LONDON: Major works by three leading Indian artists came up for their debut showing at the famous Saatchi Gallery here this week, sharing the platform with world-renowned artists such as Damien Hirst and Banksy.
Their first-ever showing opened to the public here as a result of a unique collaboration between curator Griselda Bear and Kolkata-based Centre of International Modern Art (CIMA).
“In India, the hand still reigns. A lot of artists are still keeping the traditional forms alive, while re-inventing them at the same time. These works are a perfect reflection of the interface these artists, rooted in India, have with the West,” said Rakhi Sarkar, the curator and director of CIMA and driving force behind ‘Kolkata Cross-Currents’.
“The fact that all three artists started their journey at Tagore’s Visva Bharati University in Santiniketan provides a solid foundation. Tagore had a very universal approach and that is where their ability to unite rural with urban sensibilities comes from,” she added.
Throughout their careers these artists have been exhibited by CIMA and at exhibitions elsewhere in India.
Griselda Bear’s attention was drawn to CIMA several years ago when she first discovered its remarkable program which focuses on artists whose work relates to India but which is individual, distinctive and cosmopolitan.
“My own long-standing aim is to seek out artists elsewhere who demonstrate stature in their work of a kind that will stimulate and interest audiences here.
“When this is successful it has a powerful two-way effect of introducing exhibition visitors to new, international practice in the arts and also, importantly, of enabling the artists to develop further by seeing their work in a wider context,” said Bear, who hopes this display is just the beginning of a new trend in bringing lesser known works from Kolkata on to the world stage.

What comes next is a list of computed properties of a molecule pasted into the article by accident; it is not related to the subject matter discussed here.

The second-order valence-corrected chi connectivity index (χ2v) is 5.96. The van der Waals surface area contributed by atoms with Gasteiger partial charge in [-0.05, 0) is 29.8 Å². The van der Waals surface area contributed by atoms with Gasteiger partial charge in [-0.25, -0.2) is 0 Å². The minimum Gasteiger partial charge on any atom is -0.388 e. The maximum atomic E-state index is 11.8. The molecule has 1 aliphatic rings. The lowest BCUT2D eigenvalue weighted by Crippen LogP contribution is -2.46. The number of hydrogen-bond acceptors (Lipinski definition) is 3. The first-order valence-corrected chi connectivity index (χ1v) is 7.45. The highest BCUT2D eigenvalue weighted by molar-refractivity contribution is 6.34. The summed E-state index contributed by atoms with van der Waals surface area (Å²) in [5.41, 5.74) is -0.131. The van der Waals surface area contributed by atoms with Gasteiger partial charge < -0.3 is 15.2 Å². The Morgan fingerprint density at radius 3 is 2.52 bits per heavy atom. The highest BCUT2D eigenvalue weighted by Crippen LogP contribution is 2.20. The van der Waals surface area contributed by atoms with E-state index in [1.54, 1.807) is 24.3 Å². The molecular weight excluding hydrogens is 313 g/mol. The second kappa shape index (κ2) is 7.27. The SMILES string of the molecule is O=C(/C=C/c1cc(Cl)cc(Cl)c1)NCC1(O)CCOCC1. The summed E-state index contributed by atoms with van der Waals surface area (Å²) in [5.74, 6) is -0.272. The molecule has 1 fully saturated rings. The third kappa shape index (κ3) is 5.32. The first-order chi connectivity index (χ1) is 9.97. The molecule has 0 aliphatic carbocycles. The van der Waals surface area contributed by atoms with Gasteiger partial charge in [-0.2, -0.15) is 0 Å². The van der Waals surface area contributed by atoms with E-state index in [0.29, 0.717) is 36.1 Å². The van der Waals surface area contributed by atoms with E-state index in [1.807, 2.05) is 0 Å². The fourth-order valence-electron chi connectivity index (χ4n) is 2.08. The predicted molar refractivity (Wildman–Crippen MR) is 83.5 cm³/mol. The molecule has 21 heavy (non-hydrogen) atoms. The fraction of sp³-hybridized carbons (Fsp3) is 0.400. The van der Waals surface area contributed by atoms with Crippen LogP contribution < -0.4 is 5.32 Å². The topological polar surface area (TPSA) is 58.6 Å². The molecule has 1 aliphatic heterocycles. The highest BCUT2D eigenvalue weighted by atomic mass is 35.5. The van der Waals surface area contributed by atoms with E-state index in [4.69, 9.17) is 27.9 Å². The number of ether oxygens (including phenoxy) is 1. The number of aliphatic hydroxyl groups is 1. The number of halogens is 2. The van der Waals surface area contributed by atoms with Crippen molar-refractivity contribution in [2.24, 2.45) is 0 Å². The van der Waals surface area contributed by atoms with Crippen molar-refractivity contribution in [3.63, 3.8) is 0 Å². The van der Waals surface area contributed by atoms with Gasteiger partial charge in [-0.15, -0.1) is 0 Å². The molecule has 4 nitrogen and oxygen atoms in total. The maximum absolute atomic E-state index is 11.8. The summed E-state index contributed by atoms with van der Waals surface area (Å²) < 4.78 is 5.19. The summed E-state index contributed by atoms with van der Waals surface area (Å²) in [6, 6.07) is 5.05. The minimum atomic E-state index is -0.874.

Basak, the youngest of the three artists, offers a vibrant 15-canvas epic painting chronicling his life experiences and reflecting the changing visual culture he finds around him as he travels through time and place.
He describes his own work as “a thin world created out of various shapes of varied colors and textures”. Chatterjee, who went on to study at Goldsmiths, University of London, is also an art historian with a special interest in Indian miniatures and these influences are clearly evident in the way she presents her subject matter.
She combines traditional fabrics and stitching with painting in modern-day acrylic on canvas.
“I often subvert the context of the material that I use for my work,” she explains.
Sarkar’s time at Kyoto University, where he trained in Japanese traditions and techniques of calligraphy and Sumi painting, result in ominous specters from his childhood when he lived in a tumultuous and terrorized Assam.
All three together demonstrate in highly individual ways the international cross-currents as well as the local traditions that are deeply embedded in the rich cultural life of the city of Kolkata, where they live and work.
The STRARTA Art Fair is open here till Sunday and the journey of the three paintings from India coincides with CIMA’s own 20th anniversary year.–PTI